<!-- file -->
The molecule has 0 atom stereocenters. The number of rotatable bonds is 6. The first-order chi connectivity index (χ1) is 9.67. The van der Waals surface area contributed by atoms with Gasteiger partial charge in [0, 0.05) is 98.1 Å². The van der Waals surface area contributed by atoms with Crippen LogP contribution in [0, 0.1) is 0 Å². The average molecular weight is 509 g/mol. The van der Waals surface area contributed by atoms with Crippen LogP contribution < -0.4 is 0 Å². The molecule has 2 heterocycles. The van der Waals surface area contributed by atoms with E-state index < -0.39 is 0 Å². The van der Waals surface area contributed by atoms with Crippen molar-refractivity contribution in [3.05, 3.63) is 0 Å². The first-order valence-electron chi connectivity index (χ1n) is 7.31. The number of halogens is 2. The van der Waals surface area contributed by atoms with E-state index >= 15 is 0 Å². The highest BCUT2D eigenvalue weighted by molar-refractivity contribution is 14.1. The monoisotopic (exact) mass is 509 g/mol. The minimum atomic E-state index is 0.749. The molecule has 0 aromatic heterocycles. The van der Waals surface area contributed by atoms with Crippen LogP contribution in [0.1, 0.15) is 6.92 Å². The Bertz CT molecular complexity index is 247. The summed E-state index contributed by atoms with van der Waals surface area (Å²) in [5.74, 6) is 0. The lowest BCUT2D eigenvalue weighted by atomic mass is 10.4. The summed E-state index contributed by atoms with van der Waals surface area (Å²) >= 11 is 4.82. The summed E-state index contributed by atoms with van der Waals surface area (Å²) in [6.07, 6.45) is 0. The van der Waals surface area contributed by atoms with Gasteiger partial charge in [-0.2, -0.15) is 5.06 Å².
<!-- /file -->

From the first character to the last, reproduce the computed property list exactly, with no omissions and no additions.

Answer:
The molecule has 0 atom stereocenters. The number of rotatable bonds is 6. The first-order chi connectivity index (χ1) is 9.67. The van der Waals surface area contributed by atoms with Gasteiger partial charge in [0, 0.05) is 98.1 Å². The van der Waals surface area contributed by atoms with Crippen LogP contribution in [0, 0.1) is 0 Å². The average molecular weight is 509 g/mol. The van der Waals surface area contributed by atoms with Crippen LogP contribution < -0.4 is 0 Å². The molecule has 2 heterocycles. The van der Waals surface area contributed by atoms with E-state index < -0.39 is 0 Å². The van der Waals surface area contributed by atoms with Crippen molar-refractivity contribution in [3.05, 3.63) is 0 Å². The first-order valence-electron chi connectivity index (χ1n) is 7.31. The number of halogens is 2. The van der Waals surface area contributed by atoms with E-state index >= 15 is 0 Å². The highest BCUT2D eigenvalue weighted by molar-refractivity contribution is 14.1. The monoisotopic (exact) mass is 509 g/mol. The minimum atomic E-state index is 0.749. The molecule has 0 aromatic heterocycles. The van der Waals surface area contributed by atoms with Crippen LogP contribution in [0.1, 0.15) is 6.92 Å². The Bertz CT molecular complexity index is 247. The summed E-state index contributed by atoms with van der Waals surface area (Å²) in [5.74, 6) is 0. The lowest BCUT2D eigenvalue weighted by atomic mass is 10.4. The summed E-state index contributed by atoms with van der Waals surface area (Å²) >= 11 is 4.82. The summed E-state index contributed by atoms with van der Waals surface area (Å²) in [6.07, 6.45) is 0. The van der Waals surface area contributed by atoms with Gasteiger partial charge in [-0.2, -0.15) is 5.06 Å².